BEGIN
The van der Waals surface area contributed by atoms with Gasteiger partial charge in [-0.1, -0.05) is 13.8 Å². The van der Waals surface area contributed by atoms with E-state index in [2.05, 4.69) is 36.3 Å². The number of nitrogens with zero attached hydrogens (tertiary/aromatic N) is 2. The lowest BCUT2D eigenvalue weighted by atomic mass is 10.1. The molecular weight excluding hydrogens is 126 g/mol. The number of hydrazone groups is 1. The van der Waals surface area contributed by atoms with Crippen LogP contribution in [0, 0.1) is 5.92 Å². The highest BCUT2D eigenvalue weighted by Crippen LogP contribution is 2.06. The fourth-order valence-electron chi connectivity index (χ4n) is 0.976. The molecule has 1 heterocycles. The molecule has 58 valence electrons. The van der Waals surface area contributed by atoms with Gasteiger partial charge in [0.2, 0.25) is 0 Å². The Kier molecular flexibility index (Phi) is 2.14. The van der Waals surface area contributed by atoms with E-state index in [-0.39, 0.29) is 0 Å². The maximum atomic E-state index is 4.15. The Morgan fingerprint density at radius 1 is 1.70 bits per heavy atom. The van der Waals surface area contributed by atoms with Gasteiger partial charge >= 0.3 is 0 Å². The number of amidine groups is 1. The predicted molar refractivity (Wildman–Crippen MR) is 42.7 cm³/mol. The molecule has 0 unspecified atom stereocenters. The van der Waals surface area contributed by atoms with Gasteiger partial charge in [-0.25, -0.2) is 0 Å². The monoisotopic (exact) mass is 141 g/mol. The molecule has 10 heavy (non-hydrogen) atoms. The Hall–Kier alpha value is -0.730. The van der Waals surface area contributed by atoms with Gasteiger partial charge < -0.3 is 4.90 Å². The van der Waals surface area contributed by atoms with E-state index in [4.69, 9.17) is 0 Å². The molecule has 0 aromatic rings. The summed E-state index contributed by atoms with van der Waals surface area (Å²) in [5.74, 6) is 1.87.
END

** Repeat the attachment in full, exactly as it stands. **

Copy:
The van der Waals surface area contributed by atoms with Gasteiger partial charge in [-0.1, -0.05) is 13.8 Å². The van der Waals surface area contributed by atoms with E-state index in [2.05, 4.69) is 36.3 Å². The number of nitrogens with zero attached hydrogens (tertiary/aromatic N) is 2. The lowest BCUT2D eigenvalue weighted by atomic mass is 10.1. The molecular weight excluding hydrogens is 126 g/mol. The number of hydrazone groups is 1. The van der Waals surface area contributed by atoms with Crippen LogP contribution in [0, 0.1) is 5.92 Å². The highest BCUT2D eigenvalue weighted by Crippen LogP contribution is 2.06. The fourth-order valence-electron chi connectivity index (χ4n) is 0.976. The molecule has 1 heterocycles. The molecule has 58 valence electrons. The van der Waals surface area contributed by atoms with Gasteiger partial charge in [0.2, 0.25) is 0 Å². The Kier molecular flexibility index (Phi) is 2.14. The van der Waals surface area contributed by atoms with E-state index in [-0.39, 0.29) is 0 Å². The maximum atomic E-state index is 4.15. The Morgan fingerprint density at radius 1 is 1.70 bits per heavy atom. The van der Waals surface area contributed by atoms with Gasteiger partial charge >= 0.3 is 0 Å². The number of amidine groups is 1. The predicted molar refractivity (Wildman–Crippen MR) is 42.7 cm³/mol. The molecule has 0 unspecified atom stereocenters. The van der Waals surface area contributed by atoms with Gasteiger partial charge in [-0.25, -0.2) is 0 Å². The monoisotopic (exact) mass is 141 g/mol. The molecule has 10 heavy (non-hydrogen) atoms. The Hall–Kier alpha value is -0.730. The van der Waals surface area contributed by atoms with Gasteiger partial charge < -0.3 is 4.90 Å². The van der Waals surface area contributed by atoms with E-state index in [4.69, 9.17) is 0 Å². The molecule has 0 aromatic rings. The summed E-state index contributed by atoms with van der Waals surface area (Å²) in [5.74, 6) is 1.87.